To serve the needs of human populations, for the last decade the Colorado River has been completely drained dry by the time it reaches the Sea of Cortez. While the destruction of the river is a clear and obvious consequence of our actions, additional threats to the Colorado River - from its headwaters in Rocky Mountain National Park, all the way to its dry destiny near the Sea of Cortez - are increasing with each tick of the clock.

Climate change is looming, population growth is escalating, more dams and diversions are planned, species are on the brink of extinction, oil/gas/mineral exploration near the river is increasing, and invasive species are continuing their march up and down the river and its tributaries.

The Save the Colorado campaign won't be able to address all of these threats, but it's important to tell the whole story and begin the critical work of restoration.

A changing climate caused the rapid build-up of greenhouse gases in the Earth's atmosphere will likely have profound impacts on the Colorado River basin. Warmer weather, less snow, a reduction in stream runoff, and changed timing of spring runoff are all likely impacts. Recent modeling suggests that a 10% reduction in stream runoff may cause delivery shortages in Las Vegas 58% of the time by the year 2050. A more recent study by the Bureau of Reclamation suggests that in as little as 2 years, there is a 20% chance that Lake Mead's water level could drop too low to produce electricity or supply enough water to Las Vegas.

Water supplies to the entire basin may be impacted by climate change. Recent studies by the State of Colorado suggest that if climate change forecasts come true, water providers in Colorado may use all of water available to them through their legal allocation, thus reducing the amount of water that flows downstream for other cities as well as for the environment. Cities and water districts up and down the basin - as well as the U.S. Department of Interior - are spending vast amounts of money trying to understand and predict the extent and impacts of climate change on the Colorado River.

Approximately 30 million people currently live in the Colorado River basin and depend on its water. Each of those people places a "demand" on the water in the basin. The average person in the Colorado River basin uses about 200 gallons of water per day - in kitchens, bathrooms, laundry rooms, and in their yards. Along the Front Range of Colorado, approximately 30% of all water is used for 3 months in the summer to keep lawns green; that percentage may be even higher in the desert landscapes of Arizona and southern California.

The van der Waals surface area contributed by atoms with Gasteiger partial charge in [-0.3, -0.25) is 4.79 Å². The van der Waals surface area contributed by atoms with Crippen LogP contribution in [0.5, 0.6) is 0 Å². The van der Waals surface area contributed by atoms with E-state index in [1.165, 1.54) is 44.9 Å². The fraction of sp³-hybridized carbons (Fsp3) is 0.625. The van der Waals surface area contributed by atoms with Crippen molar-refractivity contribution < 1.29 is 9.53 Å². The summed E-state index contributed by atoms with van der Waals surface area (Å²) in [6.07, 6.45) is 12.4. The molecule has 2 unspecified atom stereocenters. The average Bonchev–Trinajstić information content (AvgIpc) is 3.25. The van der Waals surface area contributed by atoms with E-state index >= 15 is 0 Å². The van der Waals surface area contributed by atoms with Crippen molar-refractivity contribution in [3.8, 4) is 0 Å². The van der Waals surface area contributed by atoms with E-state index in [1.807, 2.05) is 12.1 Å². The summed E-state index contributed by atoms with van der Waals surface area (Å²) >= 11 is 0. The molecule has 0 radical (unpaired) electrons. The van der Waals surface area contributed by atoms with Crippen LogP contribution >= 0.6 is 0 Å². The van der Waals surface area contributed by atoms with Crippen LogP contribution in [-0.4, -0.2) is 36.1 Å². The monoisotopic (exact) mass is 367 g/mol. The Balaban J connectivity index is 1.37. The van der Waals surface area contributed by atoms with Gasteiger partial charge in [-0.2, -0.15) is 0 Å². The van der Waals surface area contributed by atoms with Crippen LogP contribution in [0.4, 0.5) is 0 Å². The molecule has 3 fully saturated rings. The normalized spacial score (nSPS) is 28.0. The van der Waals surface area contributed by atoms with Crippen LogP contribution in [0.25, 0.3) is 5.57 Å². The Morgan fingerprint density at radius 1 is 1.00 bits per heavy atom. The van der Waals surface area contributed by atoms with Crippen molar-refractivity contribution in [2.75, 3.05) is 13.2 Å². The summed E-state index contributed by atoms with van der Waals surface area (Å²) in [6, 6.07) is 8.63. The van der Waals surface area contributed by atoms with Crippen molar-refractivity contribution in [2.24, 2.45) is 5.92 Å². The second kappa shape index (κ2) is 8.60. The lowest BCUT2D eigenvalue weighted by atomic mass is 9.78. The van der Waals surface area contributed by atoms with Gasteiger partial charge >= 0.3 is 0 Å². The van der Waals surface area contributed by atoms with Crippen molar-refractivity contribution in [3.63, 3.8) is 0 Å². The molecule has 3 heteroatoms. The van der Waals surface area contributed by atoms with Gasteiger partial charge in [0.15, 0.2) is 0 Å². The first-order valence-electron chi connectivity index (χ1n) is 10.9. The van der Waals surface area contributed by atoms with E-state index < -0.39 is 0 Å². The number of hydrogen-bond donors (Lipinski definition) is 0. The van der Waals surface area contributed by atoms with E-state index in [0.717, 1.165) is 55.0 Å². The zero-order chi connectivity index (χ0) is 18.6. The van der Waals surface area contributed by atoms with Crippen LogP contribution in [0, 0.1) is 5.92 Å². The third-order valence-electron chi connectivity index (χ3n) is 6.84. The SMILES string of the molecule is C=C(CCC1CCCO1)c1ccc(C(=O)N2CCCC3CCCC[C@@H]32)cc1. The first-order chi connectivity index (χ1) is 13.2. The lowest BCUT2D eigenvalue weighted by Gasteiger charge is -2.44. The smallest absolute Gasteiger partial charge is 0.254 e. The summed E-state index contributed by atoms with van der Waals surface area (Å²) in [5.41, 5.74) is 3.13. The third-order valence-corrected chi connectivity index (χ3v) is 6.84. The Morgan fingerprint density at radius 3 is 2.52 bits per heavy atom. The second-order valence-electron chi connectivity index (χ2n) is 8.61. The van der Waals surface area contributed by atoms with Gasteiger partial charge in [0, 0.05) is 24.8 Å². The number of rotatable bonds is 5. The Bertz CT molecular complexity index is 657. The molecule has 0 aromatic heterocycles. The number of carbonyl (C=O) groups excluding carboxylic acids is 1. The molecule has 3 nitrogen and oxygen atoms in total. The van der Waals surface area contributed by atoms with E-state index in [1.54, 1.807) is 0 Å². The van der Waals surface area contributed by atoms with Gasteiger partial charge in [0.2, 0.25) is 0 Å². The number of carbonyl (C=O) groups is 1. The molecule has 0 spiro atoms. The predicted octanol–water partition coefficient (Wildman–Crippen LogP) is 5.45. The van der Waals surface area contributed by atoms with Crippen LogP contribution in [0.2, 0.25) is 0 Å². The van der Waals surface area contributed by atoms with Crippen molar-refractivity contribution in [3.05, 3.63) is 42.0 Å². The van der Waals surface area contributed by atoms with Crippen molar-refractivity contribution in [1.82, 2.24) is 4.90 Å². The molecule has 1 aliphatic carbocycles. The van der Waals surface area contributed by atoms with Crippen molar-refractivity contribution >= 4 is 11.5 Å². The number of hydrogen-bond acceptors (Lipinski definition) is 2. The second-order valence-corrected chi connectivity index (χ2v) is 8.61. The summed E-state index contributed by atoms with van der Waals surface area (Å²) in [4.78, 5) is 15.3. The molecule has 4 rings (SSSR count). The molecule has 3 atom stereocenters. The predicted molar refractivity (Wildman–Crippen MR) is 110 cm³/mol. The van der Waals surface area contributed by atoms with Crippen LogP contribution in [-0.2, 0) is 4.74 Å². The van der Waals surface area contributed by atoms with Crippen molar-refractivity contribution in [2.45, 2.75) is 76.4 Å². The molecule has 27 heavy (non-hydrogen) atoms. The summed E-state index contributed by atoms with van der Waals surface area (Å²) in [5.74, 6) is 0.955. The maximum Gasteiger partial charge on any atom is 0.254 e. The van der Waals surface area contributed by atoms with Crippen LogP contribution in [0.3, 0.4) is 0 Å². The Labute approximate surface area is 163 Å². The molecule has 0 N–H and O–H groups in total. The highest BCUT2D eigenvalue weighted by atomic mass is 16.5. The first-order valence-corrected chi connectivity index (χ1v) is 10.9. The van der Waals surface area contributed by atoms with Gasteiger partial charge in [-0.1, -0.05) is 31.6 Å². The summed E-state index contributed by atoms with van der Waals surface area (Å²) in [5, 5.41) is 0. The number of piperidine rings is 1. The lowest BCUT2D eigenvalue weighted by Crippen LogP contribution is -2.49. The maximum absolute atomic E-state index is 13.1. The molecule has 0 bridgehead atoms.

Human populations are expected to continue to grow in the Colorado River basin. Compared to population numbers in 2000, the U.S. Census Bureau expects an average of a 53% increase in population in the year 2030 in the Colorado River basin states. This new population growth will all require new and more water, and place even more demand on the Colorado River and its tributaries. Due to population growth, demand for water in the Colorado River basin has already outstripped supply - this trend is expected to continue in the future as water supplies decrease (due to drought and climate change), and population increases.

Water is taken out of the Colorado River through a phenomenal network of dams, reservoirs, and diversions. Over 100 dams have been built on the Colorado River and its tributaries for flood control, to create hydroelectricity, to store agricultural and municipal water, and to harness the river's widely varying flows to generate a steady water supply for people and crops. Despite the widespread benefits of dams and reservoirs, over-allocation and drought have placed significant stress on storage. The water levels of the river's two largest reservoirs - Mead and Powell, stored behindy Hoover and Glen Canyon Dams - have dropped significantly in recent years. Although dams and reservoirs provide enormous benefits for human populations, they are also threats to water supplies - over 10% of the flow in the Colorado River evaporates every year in reservoirs along its path.

The Colorado River is often called one of the most controlled and plumbed rivers on the planet. In addition, more plumbing, and dams, and diversions are planned, especially in the upper basin in Colorado. Currently multiple projects are being proposed along the Front Range of Colorado that would remove over 300,000 acre feet of new water from the Colorado River and its tributaries - all of this would be removed even before the river reaches Lakes Powell and Mead. Currently, more water is requested from the river than the river can provide, and thus the river has been drained dry for the last decade before it reaches the Sea of Cortez.